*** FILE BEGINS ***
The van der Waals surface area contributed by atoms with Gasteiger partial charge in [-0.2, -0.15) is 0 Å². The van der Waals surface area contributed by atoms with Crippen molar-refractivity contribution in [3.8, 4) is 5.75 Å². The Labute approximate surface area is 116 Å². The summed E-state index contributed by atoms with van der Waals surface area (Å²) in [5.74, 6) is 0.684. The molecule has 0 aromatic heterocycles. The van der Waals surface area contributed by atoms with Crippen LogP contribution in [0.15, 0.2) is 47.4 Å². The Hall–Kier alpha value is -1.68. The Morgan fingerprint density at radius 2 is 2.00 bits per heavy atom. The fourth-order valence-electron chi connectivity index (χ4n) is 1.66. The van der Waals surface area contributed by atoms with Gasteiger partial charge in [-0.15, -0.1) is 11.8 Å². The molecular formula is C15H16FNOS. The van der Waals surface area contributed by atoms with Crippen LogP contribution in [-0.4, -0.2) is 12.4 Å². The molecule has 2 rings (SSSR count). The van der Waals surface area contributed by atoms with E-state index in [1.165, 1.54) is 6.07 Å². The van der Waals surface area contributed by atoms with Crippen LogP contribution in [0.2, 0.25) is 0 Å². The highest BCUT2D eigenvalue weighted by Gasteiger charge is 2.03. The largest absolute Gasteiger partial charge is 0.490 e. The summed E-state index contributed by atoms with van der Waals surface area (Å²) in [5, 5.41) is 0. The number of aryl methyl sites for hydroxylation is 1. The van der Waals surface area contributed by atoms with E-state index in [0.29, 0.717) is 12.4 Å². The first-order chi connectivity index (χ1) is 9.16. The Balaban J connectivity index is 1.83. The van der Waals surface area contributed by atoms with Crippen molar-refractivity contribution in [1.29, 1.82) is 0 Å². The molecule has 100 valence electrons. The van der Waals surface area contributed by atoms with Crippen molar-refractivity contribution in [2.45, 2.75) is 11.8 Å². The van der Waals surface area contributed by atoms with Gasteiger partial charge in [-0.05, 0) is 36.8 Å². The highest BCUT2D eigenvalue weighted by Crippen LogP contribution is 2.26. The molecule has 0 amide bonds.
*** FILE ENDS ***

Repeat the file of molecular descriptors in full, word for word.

The van der Waals surface area contributed by atoms with Gasteiger partial charge in [-0.2, -0.15) is 0 Å². The van der Waals surface area contributed by atoms with Crippen molar-refractivity contribution in [3.8, 4) is 5.75 Å². The Labute approximate surface area is 116 Å². The summed E-state index contributed by atoms with van der Waals surface area (Å²) in [5.74, 6) is 0.684. The molecule has 0 aromatic heterocycles. The van der Waals surface area contributed by atoms with Crippen LogP contribution in [0.15, 0.2) is 47.4 Å². The Hall–Kier alpha value is -1.68. The Morgan fingerprint density at radius 2 is 2.00 bits per heavy atom. The fourth-order valence-electron chi connectivity index (χ4n) is 1.66. The van der Waals surface area contributed by atoms with Gasteiger partial charge in [-0.15, -0.1) is 11.8 Å². The molecular formula is C15H16FNOS. The van der Waals surface area contributed by atoms with Crippen LogP contribution in [-0.4, -0.2) is 12.4 Å². The molecule has 2 rings (SSSR count). The van der Waals surface area contributed by atoms with E-state index in [1.165, 1.54) is 6.07 Å². The van der Waals surface area contributed by atoms with Crippen LogP contribution in [0.2, 0.25) is 0 Å². The highest BCUT2D eigenvalue weighted by Gasteiger charge is 2.03. The largest absolute Gasteiger partial charge is 0.490 e. The summed E-state index contributed by atoms with van der Waals surface area (Å²) in [5, 5.41) is 0. The number of aryl methyl sites for hydroxylation is 1. The van der Waals surface area contributed by atoms with E-state index in [0.29, 0.717) is 12.4 Å². The first-order chi connectivity index (χ1) is 9.16. The Balaban J connectivity index is 1.83. The van der Waals surface area contributed by atoms with Crippen molar-refractivity contribution in [1.29, 1.82) is 0 Å². The molecule has 100 valence electrons. The van der Waals surface area contributed by atoms with Crippen molar-refractivity contribution in [2.45, 2.75) is 11.8 Å². The van der Waals surface area contributed by atoms with Gasteiger partial charge in [-0.05, 0) is 36.8 Å². The highest BCUT2D eigenvalue weighted by Crippen LogP contribution is 2.26. The molecule has 0 amide bonds.